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White Christian Nationalists Are Spreading a Dangerous and Racist Myth: John Blake

In his latest article for a reputable news, John Blake, an award-winning author, and columnist, writes about how the narrative that evangelical Christianity in the United States is predominantly white has been amplified by the focus on White Christian nationalism, overshadowing the diversity within the evangelical community.

The Rise of White Christian Nationalism

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He criticizes White Christian nationalism as a distortion of Christianity, using faith to justify exclusionary and often violent ideologies, casting a shadow over the broader Christian community.

The Unintended Myth

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He suggests that the extensive coverage of White Christian nationalism has inadvertently perpetuated the myth that whiteness is synonymous with evangelical Christianity, ignoring the faith’s diverse followers.

Media’s Role in Spreading Misconceptions

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John emphasizes that an overwhelming amount of media attention on White evangelical Christians, fueled by books, articles, and films, has contributed to the misunderstanding of evangelicalism’s racial composition.

The Global and Diverse Church

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Contrary to the dominant narrative, evangelical Christianity is richly diverse, with significant numbers of Black, Latino, African, and Asian adherents making profound impacts on the American religious landscape.

The Story of Pastor Peter Lim

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Pastor Peter Lim, leading a growing Asian-American congregation in Atlanta, highlights how “Asian-American evangelicals often experience “perpetual invisibility” — akin to what Asian Americans encounter more broadly in this country.”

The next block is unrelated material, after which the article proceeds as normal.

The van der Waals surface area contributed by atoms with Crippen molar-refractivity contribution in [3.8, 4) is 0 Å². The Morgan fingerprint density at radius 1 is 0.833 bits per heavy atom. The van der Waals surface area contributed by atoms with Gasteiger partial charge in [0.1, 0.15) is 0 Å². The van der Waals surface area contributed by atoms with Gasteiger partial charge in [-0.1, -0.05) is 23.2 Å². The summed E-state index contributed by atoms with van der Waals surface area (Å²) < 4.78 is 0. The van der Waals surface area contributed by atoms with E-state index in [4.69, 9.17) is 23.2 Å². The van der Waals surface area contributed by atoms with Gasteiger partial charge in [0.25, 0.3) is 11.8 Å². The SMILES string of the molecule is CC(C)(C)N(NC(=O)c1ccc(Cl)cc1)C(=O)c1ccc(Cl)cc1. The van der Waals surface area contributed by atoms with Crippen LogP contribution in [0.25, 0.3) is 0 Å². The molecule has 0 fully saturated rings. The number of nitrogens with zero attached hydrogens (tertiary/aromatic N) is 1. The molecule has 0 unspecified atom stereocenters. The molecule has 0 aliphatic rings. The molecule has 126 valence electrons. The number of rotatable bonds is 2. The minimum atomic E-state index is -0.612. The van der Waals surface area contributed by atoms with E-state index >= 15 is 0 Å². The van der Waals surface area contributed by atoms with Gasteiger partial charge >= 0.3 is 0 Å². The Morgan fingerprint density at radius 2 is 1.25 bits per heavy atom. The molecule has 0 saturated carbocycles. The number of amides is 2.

Lim says, “You just feel overlooked — your story or your experience is minimized,” he says.
“It’s not done intentionally. But you don’t feel like you belong. It tells you that your stories don’t belong. It does hurt.”

Evangelicalism’s True Colors

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The definition of evangelical Christianity is rooted in theological beliefs, not racial or political identities, yet the public perception has narrowed it to a White conservative image.

Shifting Demographics

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Current trends suggest that the future face of evangelical Christianity in America is more likely to be non-White, reflecting the demographic shifts within the faith.

Leadership Diversity

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John writes that leadership within major evangelical organizations is becoming increasingly diverse, with figures like Walter Kim and Tom Lin representing Asian Americans at the forefront of evangelical movements.

Political and Social Views

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Non-White evangelicals often diverge from their White counterparts in their political perspectives, blending conservative religious views with progressive social stances.

The Impact of Immigration

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The changing complexion of American Christianity is significantly influenced by immigration, bringing vibrant faith practices from around the globe to the US.

The Challenge of Recognition

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Non-White evangelicals face the challenge of being overlooked or pigeonholed within their faith communities, struggling for recognition and inclusion.

The Atlanta Spa Shootings

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The 2021 Atlanta spa shootings brought to light the feelings of invisibility and neglect among Asian American Christians in predominantly White evangelical churches.

Demographic Salvation

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The influx of non-White immigrants, many of whom are evangelical, may counter the decline in church membership in the US, revitalizing the American church with new energy and faithfulness.

The Untold Stories

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The narrative of evangelical Christianity in America is far richer and more diverse than often portrayed, encompassing a wide range of racial and ethnic backgrounds that challenge the prevailing myths.

A Call for Inclusivity

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John Blake concludes by saying that it’s time to acknowledge and celebrate the diversity within evangelical Christianity, moving beyond the narrow focus on White Christian nationalism to embrace the full spectrum of faith in America.

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